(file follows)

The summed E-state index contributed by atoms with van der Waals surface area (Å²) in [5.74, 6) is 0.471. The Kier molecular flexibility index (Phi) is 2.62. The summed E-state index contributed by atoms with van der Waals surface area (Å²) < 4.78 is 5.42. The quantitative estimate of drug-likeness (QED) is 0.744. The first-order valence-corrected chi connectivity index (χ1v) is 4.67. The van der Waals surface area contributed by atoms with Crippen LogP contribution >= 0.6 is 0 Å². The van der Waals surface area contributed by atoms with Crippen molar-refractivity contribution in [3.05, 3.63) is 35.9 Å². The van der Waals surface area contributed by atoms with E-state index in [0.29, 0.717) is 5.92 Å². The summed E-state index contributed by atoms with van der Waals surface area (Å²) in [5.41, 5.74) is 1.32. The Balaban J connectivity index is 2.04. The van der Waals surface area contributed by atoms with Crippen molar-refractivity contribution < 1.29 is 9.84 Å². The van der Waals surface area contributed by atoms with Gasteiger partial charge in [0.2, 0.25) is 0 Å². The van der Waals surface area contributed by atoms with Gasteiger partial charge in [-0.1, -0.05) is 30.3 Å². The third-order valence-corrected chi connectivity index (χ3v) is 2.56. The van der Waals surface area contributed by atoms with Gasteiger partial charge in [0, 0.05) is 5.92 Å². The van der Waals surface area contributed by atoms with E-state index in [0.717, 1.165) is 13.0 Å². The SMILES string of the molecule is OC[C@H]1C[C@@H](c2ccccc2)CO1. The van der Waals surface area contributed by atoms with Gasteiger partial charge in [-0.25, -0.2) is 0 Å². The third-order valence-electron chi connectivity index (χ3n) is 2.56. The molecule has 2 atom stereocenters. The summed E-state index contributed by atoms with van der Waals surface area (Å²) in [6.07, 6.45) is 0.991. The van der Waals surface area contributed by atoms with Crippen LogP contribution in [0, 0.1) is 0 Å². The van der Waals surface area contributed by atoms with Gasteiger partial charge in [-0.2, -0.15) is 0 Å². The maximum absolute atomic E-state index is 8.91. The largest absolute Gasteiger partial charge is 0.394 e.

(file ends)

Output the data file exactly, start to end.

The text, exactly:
The summed E-state index contributed by atoms with van der Waals surface area (Å²) in [5.74, 6) is 0.471. The Kier molecular flexibility index (Phi) is 2.62. The summed E-state index contributed by atoms with van der Waals surface area (Å²) < 4.78 is 5.42. The quantitative estimate of drug-likeness (QED) is 0.744. The first-order valence-corrected chi connectivity index (χ1v) is 4.67. The van der Waals surface area contributed by atoms with Crippen LogP contribution >= 0.6 is 0 Å². The van der Waals surface area contributed by atoms with Crippen molar-refractivity contribution in [3.05, 3.63) is 35.9 Å². The van der Waals surface area contributed by atoms with E-state index in [0.29, 0.717) is 5.92 Å². The summed E-state index contributed by atoms with van der Waals surface area (Å²) in [5.41, 5.74) is 1.32. The Balaban J connectivity index is 2.04. The van der Waals surface area contributed by atoms with Crippen molar-refractivity contribution < 1.29 is 9.84 Å². The van der Waals surface area contributed by atoms with Gasteiger partial charge in [0.2, 0.25) is 0 Å². The van der Waals surface area contributed by atoms with Gasteiger partial charge in [-0.1, -0.05) is 30.3 Å². The third-order valence-corrected chi connectivity index (χ3v) is 2.56. The van der Waals surface area contributed by atoms with Gasteiger partial charge in [0, 0.05) is 5.92 Å². The van der Waals surface area contributed by atoms with E-state index in [0.717, 1.165) is 13.0 Å². The SMILES string of the molecule is OC[C@H]1C[C@@H](c2ccccc2)CO1. The van der Waals surface area contributed by atoms with Gasteiger partial charge in [-0.25, -0.2) is 0 Å². The third-order valence-electron chi connectivity index (χ3n) is 2.56. The molecule has 2 atom stereocenters. The summed E-state index contributed by atoms with van der Waals surface area (Å²) in [6.07, 6.45) is 0.991. The van der Waals surface area contributed by atoms with Crippen LogP contribution in [0, 0.1) is 0 Å². The van der Waals surface area contributed by atoms with Gasteiger partial charge in [-0.2, -0.15) is 0 Å². The maximum absolute atomic E-state index is 8.91. The largest absolute Gasteiger partial charge is 0.394 e.